Commit 42f46148 ("autofs: fix AT_NO_AUTOMOUNT not being honored")
      allowed the fstatat(2) system call to properly honor the AT_NO_AUTOMOUNT
      flag but introduced a semantic change.
      
      In order to honor AT_NO_AUTOMOUNT a semantic change was made to the
      negative dentry case for stat family system calls in follow_automount().
      
      This changed the unconditional triggering of an automount in this case
      to no longer be done and an error returned instead.
      
      This has caused more problems than I expected so reverting the change is
      needed.
      
      In a discussion with Neil Brown it was concluded that the automount(8)
      daemon can implement this change without kernel modifications.  So that
      will be done instead and the autofs module documentation updated with a
      description of the problem and what needs to be done by module users for
      this specific case.
      
      Link: http://lkml.kernel.org/r/151174730120.6162.3848002191530283984.stgit@pluto.themaw.net
      Fixes: 42f46148 ("autofs: fix AT_NO_AUTOMOUNT not being honored")
      Signed-off-by: default avatarIan Kent <raven@themaw.net>
      Cc: Neil Brown <neilb@suse.com>
      Cc: Al Viro <viro@ZenIV.linux.org.uk>
      Cc: David Howells <dhowells@redhat.com>
      Cc: Colin Walters <walters@redhat.com>
      Cc: Ondrej Holy <oholy@redhat.com>
      Cc: <stable@vger.kernel.org>	[4.11+]
      Signed-off-by: default avatarAndrew Morton <akpm@linux-foundation.org>
      Signed-off-by: default avatarLinus Torvalds <torvalds@linux-foundation.org>
      5d38f049
    • Dan Williams's avatar
      mm: introduce get_user_pages_longterm · 2bb6d283
      Dan Williams authored
      Patch series "introduce get_user_pages_longterm()", v2.
      
      Here is a new get_user_pages api for cases where a driver intends to
      keep an elevated page count indefinitely.  This is distinct from usages
      like iov_iter_get_pages where the elevated page counts are transient.
      The iov_iter_get_pages cases immediately turn around and submit the
      pages to a device driver which will put_page when the i/o operation
      completes (under kernel control).
      
      In the longterm case userspace is responsible for dropping the page
      reference at some undefined point in the future.  This is untenable for
      filesystem-dax case where the filesystem is in control of the lifetime
      of the block / page and needs reasonable limits on how long it can wait
      for pages in a mapping to become idle.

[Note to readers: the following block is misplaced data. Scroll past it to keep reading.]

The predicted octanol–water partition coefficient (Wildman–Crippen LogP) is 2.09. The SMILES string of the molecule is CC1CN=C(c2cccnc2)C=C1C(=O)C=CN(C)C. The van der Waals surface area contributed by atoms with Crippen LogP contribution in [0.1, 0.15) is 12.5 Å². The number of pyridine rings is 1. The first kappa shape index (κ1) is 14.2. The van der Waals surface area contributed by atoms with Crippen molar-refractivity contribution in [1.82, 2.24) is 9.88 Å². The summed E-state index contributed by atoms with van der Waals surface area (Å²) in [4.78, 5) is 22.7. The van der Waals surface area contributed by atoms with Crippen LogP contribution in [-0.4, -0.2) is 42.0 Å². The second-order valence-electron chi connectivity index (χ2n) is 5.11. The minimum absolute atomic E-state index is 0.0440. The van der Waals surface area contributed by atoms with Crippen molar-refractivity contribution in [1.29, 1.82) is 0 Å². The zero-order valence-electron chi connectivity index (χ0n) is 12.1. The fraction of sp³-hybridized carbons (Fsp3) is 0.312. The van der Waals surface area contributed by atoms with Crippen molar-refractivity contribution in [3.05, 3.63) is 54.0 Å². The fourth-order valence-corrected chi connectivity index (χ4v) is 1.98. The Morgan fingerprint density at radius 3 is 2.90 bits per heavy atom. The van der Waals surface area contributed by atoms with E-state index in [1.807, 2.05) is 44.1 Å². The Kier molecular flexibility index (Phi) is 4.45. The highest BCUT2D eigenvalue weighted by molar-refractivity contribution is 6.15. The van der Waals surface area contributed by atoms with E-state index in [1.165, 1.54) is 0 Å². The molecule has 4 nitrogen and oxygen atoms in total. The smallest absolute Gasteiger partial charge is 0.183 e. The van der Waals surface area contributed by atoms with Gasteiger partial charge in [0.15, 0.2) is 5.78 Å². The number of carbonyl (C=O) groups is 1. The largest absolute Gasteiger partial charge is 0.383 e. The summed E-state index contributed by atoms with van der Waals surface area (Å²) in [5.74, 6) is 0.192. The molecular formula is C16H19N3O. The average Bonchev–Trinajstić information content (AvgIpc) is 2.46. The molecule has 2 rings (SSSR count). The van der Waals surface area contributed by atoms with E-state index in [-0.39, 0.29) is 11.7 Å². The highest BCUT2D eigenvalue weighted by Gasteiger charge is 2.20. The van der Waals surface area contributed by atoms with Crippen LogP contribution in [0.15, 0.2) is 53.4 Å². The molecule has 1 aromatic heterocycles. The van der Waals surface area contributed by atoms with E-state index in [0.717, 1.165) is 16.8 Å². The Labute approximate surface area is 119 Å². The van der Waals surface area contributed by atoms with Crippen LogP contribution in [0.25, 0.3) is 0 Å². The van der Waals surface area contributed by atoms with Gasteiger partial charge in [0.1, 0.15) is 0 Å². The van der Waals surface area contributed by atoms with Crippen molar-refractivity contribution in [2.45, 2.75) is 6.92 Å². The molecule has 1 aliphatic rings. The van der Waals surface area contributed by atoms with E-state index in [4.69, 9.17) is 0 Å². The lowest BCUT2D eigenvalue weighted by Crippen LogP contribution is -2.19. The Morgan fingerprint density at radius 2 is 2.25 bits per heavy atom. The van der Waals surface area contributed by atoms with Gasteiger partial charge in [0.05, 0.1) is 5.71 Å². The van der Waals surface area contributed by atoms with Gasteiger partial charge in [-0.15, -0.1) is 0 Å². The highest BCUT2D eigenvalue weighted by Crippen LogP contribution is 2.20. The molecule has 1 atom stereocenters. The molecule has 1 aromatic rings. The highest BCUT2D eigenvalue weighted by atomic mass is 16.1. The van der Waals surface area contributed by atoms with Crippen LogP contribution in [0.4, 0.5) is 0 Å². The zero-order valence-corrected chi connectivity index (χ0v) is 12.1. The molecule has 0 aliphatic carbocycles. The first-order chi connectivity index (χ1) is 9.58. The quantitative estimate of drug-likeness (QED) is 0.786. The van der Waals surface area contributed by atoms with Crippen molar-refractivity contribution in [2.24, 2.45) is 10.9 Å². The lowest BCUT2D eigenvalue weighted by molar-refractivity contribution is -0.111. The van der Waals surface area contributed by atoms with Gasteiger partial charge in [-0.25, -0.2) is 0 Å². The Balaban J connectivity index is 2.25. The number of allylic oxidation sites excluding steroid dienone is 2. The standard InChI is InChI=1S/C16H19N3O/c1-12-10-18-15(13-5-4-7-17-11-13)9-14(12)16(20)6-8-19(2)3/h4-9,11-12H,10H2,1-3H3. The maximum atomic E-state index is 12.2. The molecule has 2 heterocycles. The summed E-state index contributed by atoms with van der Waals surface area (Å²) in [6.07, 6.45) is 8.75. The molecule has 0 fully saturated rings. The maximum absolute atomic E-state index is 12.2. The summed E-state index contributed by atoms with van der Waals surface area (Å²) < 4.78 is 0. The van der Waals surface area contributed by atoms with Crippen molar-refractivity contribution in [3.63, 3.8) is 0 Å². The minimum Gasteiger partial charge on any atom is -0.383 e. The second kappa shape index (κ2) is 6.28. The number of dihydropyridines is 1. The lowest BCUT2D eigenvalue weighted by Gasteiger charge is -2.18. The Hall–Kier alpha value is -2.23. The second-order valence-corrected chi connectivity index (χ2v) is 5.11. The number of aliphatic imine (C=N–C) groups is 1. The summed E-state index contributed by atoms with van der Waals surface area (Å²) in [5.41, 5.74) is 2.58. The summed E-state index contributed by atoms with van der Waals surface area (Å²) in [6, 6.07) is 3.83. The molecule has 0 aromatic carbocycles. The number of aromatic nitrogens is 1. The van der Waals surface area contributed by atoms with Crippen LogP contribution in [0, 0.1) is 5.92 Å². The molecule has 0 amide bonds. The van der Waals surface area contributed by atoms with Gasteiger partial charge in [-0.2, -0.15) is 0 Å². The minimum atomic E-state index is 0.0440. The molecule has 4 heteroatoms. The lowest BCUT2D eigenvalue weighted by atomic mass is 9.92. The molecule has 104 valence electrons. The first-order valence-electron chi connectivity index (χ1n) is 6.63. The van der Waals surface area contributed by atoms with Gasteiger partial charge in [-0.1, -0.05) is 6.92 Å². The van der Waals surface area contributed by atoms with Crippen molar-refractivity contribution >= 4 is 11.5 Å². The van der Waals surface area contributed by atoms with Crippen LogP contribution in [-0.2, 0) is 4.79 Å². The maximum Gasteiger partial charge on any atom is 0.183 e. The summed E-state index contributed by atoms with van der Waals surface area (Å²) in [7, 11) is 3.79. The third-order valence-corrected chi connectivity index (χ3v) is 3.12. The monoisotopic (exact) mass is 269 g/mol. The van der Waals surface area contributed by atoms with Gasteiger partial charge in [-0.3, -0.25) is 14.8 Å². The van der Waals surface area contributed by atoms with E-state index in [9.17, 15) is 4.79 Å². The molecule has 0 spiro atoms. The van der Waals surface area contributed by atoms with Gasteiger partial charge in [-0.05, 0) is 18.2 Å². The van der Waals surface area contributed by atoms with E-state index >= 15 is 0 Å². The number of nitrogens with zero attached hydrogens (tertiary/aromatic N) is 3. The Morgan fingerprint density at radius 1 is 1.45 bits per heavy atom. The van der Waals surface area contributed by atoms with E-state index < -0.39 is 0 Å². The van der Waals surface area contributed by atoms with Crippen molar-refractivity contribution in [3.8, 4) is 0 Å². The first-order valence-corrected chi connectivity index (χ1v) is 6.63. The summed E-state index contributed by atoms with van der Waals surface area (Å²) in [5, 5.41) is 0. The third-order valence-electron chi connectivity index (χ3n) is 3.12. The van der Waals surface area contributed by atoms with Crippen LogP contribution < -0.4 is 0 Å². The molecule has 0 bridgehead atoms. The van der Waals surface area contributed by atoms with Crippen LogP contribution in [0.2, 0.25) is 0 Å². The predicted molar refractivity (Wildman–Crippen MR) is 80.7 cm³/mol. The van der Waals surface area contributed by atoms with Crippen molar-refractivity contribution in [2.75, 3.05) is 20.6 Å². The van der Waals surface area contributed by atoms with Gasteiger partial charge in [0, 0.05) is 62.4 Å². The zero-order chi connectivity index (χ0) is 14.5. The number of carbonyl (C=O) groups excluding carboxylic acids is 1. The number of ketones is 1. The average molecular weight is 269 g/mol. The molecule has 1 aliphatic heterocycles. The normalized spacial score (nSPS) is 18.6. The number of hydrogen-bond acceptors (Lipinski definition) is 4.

Fixing filesystems to actually wait for dax pages to be idle before
      blocks from a truncate/hole-punch operation are repurposed is saved for
      a later patch series.
      
      Also, allowing longterm registration of dax mappings is a future patch
      series that introduces a "map with lease" semantic where the kernel can
      revoke a lease and force userspace to drop its page references.
      
      I have also tagged these for -stable to purposely break cases that might
      assume that longterm memory registrations for filesystem-dax mappings
      were supported by the kernel.  The behavior regression this policy
      change implies is one of the reasons we maintain the "dax enabled.
      Warning: EXPERIMENTAL, use at your own risk" notification when mounting
      a filesystem in dax mode.
      
      It is worth noting the device-dax interface does not suffer the same
      constraints since it does not support file space management operations
      like hole-punch.
      
      This patch (of 4):
      
      Until there is a solution to the dma-to-dax vs truncate problem it is
      not safe to allow long standing memory registrations against
      filesytem-dax vmas.  Device-dax vmas do not have this problem and are
      explicitly allowed.
      
      This is temporary until a "memory registration with layout-lease"
      mechanism can be implemented for the affected sub-systems (RDMA and
      V4L2).
      
      [akpm@linux-foundation.org: use kcalloc()]
      Link: http://lkml.kernel.org/r/151068939435.7446.13560129395419350737.stgit@dwillia2-desk3.amr.corp.intel.com
      Fixes: 3565fce3 ("mm, x86: get_user_pages() for dax mappings")
      Signed-off-by: default avatarDan Williams <dan.j.williams@intel.com>
      Suggested-by: default avatarChristoph Hellwig <hch@lst.de>
      Cc: Doug Ledford <dledford@redhat.com>
      Cc: Hal Rosenstock <hal.rosenstock@gmail.com>
      Cc: Inki Dae <inki.dae@samsung.com>
      Cc: Jan Kara <jack@suse.cz>
      Cc: Jason Gunthorpe <jgg@mellanox.com>
      Cc: Jeff Moyer <jmoyer@redhat.com>
      Cc: Joonyoung Shim <jy0922.shim@samsung.com>
      Cc: Kyungmin Park <kyungmin.park@samsung.com>
      Cc: Mauro Carvalho Chehab <mchehab@kernel.org>
      Cc: Mel Gorman <mgorman@suse.de>
      Cc: Ross Zwisler <ross.zwisler@linux.intel.com>
      Cc: Sean Hefty <sean.hefty@intel.com>
      Cc: Seung-Woo Kim <sw0312.kim@samsung.com>
      Cc: Vlastimil Babka <vbabka@suse.cz>
      Cc: <stable@vger.kernel.org>
      Signed-off-by: default avatarAndrew Morton <akpm@linux-foundation.org>
      Signed-off-by: default avatarLinus Torvalds <torvalds@linux-foundation.org>
      2bb6d283
  9. 27 Nov, 2017 2 commits
    • Al Viro's avatar
      ->poll() methods should return __poll_t · a3f8683b
      Al Viro authored
      The most common place to find POLL... bitmaps: return values